An experienced military whistleblower in charge of whistleblower protection programs for the 17 agencies in the intelligence community is himself now embroiled in a whistleblower retaliation dispute with his former Pentagon bosses.
Dan Meyer, after nearly three years working as executive director for intelligence community whistleblowing and source protection, has complained to the Merit Systems Protection Board saying he experienced retaliation from superiors when he was the whistleblower protection ombudsman for the Defense Department based in the IG’s office.
The reasons, Meyer’s complaint argues, include his record in exposing “public corruption” and the fact that he is gay, as noted by McClatchy Newspapers, which broke the story on Tuesday. The controversy also raises questions about whether the Pentagon IG’s office is biased against whistleblowers.
Meyer previously clashed with Pentagon watchdog officials such as Henry Shelley, now general counsel, and Lynne Halbrooks, the former acting IG and now a private attorney. Those disputes stemmed from disagreements over the handling of a series of cases. The most prominent one was the DoD IG’s investigation into whether then-CIA Director Leon Panetta made public to the filmmakers of “Zero Dark Thirty” the classified names of Navy Seals who conducted the raid that killed Osama bin Laden. Meyer was accused of leaking a draft to Congress, a version that was subsequently softened.
Meyer is also at odds with the Pentagon IG over alleged retaliation for his pro-whistleblower activism. He sought to bring in as a sworn witness to the discrimination another former high official in the DoD office, John Crane. He was Meyer’s former boss and has himself filed a complaint against the Defense Department IG’s office, which is being investigated by the Justice Department Office of Inspector General.
Crane, profiled by Government Executive in May and who only recently made his name public, has charged DoD IG staff with destroying documents relating to a decade-old investigation into National Security Agency whistleblower Thomas Drake. Crane submitted sworn testimony to the MSPB in the Meyer case arguing that Shelley and Halbrooks were pro-management and had sought to discredit Meyer, whom Crane considered a talented and valuable whistleblower advocate. The Crane case is also under review by the Office of Special Counsel.
Hallbrooks, in an email statement to Government Executive, said, "During my time at the Office of Inspector General, I strongly supported the rights of whistleblowers throughout the Department of Defense. I am confident that any government agency’s review of Mr. Meyer’s allegations will find them to be without merit."
Both the Crane and Meyer cases are being followed by senators. Chuck Grassley, R-Iowa, accused the DoD IG of creating an environment that frustrates valid whistleblowers. Crane and Meyer were instrumental in setting up the IG’s Office of Civilian Reprisal Investigations, which provides civilian whistleblowers with an easier burden of proof than what is available to whistleblowers in the military.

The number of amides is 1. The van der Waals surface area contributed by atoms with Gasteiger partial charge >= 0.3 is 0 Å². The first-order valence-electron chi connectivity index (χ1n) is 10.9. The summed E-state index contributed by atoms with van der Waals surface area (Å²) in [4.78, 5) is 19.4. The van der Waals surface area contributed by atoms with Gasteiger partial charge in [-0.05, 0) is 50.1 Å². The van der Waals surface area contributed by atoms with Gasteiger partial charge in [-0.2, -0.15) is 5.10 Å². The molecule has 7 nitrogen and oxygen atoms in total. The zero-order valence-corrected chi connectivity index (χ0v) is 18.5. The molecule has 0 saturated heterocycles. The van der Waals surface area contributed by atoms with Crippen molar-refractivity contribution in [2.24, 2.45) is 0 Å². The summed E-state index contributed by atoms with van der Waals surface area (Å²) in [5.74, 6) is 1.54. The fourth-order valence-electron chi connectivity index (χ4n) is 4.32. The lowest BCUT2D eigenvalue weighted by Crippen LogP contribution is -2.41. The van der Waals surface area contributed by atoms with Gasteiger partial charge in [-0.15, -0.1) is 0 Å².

The DoD Inspector General’s Office, currently run on an acting basis by veteran IG Glenn Fine, issued the following statement to Government Executive: “We are precluded from commenting on anyone's potential MSPB matter. The DoD OIG will fully address any matter that is filed with the MSPB in the appropriate forum.”
I. Charles McCullough III, Intelligence Community inspector general, told Government Executive, “The matters in the MSPB filing predate when we hired Dan in 2013 and aren’t related to his current job. For the past several years he has been a tremendous addition to our team and laid the foundation for the Intelligence Community Whistleblowing Program. I couldn’t be happier with his performance as a leader and trusted adviser.”
Meyer this February wrote to the OSC about his early days at the Pentagon, “Within the first few months of hiring in 2004, I was under the impression that both my fidelity to title 5’s Merit System principles for Defense civilian appropriate fund employees and my status as a homosexual would heavily qualify my chances of professional success within the Office of the Inspector General, Department of Defense.” The OSC in April declined to take his case.
Tom Devine, the legal director of the Government Accountability Project who represents Crane, told Government Executive that Crane is suffering because he wouldn’t cooperate with Shelley and Halbrooks to get Meyer out of the Pentagon IG’s office. “Meyer was frustrating Mr. Shelley’s anti-whistleblower policies,” Devine said, and “Crane was running interference by getting approval for a structure that allowed Meyer to work autonomously with whistleblowers. I’m not sure which is more important to Shelley,” Devine added, the fact that Meyer is gay or that he was best thing that happened to Pentagon whistleblowers in many years. He went to war against both, and both are unacceptable.”